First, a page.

You atheists enjoy citing anti-religious quotes from the founding fathers...
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13-05-2013, 06:23 AM
RE: You atheists enjoy citing anti-religious quotes from the founding fathers...
Could we get an update in here, please?

http://www.thethinkingatheist.com/forum/...ers-Banned

Thanks.

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13-05-2013, 07:50 AM
RE: You atheists enjoy citing anti-religious quotes from the founding fathers...
I concur, I demand that thread sees updates!

The people closely associated with the namesake of female canines are suffering from a nondescript form of lunacy.
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14-05-2013, 05:16 PM
Re: You atheists enjoy citing anti-religious quotes from the founding fathers...
What does that or "us atheists" have to do with anything relevant...

John Adams was a legitimately devout man and a great founding father with quotes in support of secularism. I don't see anything being misconstrued by being aware of intended ideas.
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14-05-2013, 05:52 PM (This post was last modified: 14-05-2013 06:02 PM by fstratzero.)
RE: You atheists enjoy citing anti-religious quotes from the founding fathers...
(14-05-2013 05:16 PM)ClydeLee Wrote:  What does that or "us atheists" have to do with anything relevant...

John Adams was a legitimately devout man and a great founding father with quotes in support of secularism. I don't see anything being misconstrued by being aware of intended ideas.

I'll clean up the confusion here for everybody.

It's really simple. The history of the United States shows that many left Europe due to religious persecution. The religious supporters of the separation of church and stated, did not want any religion, or sect thereof, to take power and persecute others. Thus the right for everyman to view god in his own way, worship as he see's fit, etc was preserved.

Other influences came from John Lock, and Thomas Hobbes. After the wars of religion in Europe, many came not only to question the Catholics, and sects of protestants, but came to also question whether or not god actually governed over the world. The common idea was that religion would hold nations together had torn them apart.

From that Thomas Hobbes wrote Leviathan, postulating that humans came from nature and have a natural law that governs them.

John Locke read Leviathan and many other books on philosophy and compiled many works that were borrowed by the American Revolutionaries to found a nation upon.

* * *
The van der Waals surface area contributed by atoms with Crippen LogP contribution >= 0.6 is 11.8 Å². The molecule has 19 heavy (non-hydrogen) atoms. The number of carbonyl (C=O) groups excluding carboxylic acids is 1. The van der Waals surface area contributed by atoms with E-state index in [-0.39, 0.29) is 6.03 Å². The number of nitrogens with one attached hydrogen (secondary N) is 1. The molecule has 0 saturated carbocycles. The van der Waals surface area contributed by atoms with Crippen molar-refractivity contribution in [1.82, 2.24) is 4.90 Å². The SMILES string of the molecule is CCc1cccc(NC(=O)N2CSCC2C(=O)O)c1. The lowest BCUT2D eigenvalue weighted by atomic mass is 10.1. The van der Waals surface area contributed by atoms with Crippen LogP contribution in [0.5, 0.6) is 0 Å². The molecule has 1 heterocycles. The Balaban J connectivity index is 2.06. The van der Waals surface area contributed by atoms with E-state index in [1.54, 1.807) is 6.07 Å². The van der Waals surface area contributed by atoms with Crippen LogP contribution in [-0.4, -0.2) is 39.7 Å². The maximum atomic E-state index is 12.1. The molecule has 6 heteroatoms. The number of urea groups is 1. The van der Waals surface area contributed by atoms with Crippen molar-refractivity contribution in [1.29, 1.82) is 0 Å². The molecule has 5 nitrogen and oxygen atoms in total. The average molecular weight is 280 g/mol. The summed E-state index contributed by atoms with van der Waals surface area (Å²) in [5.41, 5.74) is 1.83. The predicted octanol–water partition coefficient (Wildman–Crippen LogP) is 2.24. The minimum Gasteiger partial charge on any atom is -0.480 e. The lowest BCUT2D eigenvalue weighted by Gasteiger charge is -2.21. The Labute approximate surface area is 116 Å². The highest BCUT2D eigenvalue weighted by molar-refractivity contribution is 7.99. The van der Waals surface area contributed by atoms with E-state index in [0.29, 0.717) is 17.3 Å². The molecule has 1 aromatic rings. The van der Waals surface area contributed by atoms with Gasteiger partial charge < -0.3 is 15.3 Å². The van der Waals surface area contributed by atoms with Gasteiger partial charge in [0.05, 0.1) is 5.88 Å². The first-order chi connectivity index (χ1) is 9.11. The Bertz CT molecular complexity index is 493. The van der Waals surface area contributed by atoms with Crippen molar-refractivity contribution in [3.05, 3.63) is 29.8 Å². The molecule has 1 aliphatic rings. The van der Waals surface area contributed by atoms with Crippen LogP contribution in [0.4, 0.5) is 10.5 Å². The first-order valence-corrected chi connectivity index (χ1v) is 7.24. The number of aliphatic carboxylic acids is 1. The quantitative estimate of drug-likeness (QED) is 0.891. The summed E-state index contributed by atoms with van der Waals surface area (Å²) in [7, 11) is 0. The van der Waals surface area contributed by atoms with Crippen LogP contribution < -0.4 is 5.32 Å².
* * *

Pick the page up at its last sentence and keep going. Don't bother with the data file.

During the 18th century, the ideas of Locke and Bayle, in particular the separation of Church and State, became more common, promoted by the philosophers of the Age of Enlightenment.
http://en.wikipedia.org/wiki/Separation_...ightenment

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The atheist is a man who destroys the imaginary things which afflict the human race, and so leads men back to nature, to experience and to reason.
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14-05-2013, 05:59 PM
RE: You atheists enjoy citing anti-religious quotes from the founding fathers...
As earmuffs said, that was then this is now. The founding fathers allowed slavery and didn't let anyone vote who was not a white male landowner. They had some great ideas, but some which we in time realized were not right. Whether they believed in god or not, I do not, and I have the right not to. It's that simple.

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14-05-2013, 06:07 PM
RE: You atheists enjoy citing anti-religious quotes from the founding fathers...
(14-05-2013 05:52 PM)fstratzero Wrote:  
(14-05-2013 05:16 PM)ClydeLee Wrote:  What does that or "us atheists" have to do with anything relevant...

John Adams was a legitimately devout man and a great founding father with quotes in support of secularism. I don't see anything being misconstrued by being aware of intended ideas.

I'll clean up the confusion here for everybody.

It's really simple. The history of the United States shows that many left Europe due to religious persecution. The religious supporters of the separation of church and stated, did not want any religion, or sect thereof, to take power and persecute others. Thus the right for everyman to view god in his own way, worship as he see's fit, etc was preserved.

Other influences came from John Lock, and Thomas Hobbes. After the wars of religion in Europe, many came not only to question the Catholics, and sects of protestants, but came to also question whether or not god actually governed over the world. The common idea was that religion would hold nations together had torn them apart.

From that Thomas Hobbes wrote Leviathan, postulating that humans came from nature and have a natural law that governs them.

John Locke read Leviathan and many other books on philosophy and compiled many works that were borrowed by the American Revolutionaries to found a nation upon.

During the 18th century, the ideas of Locke and Bayle, in particular the separation of Church and State, became more common, promoted by the philosophers of the Age of Enlightenment.
http://en.wikipedia.org/wiki/Separation_...ightenment

For the "I have no time crowd."

Christians supported the separation of church and state.

Because if you gave one religious group power it had the power to make another religious group illegal. This separation prevents infighting. *google wars of religion*

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The atheist is a man who destroys the imaginary things which afflict the human race, and so leads men back to nature, to experience and to reason.
-Baron d'Holbach-
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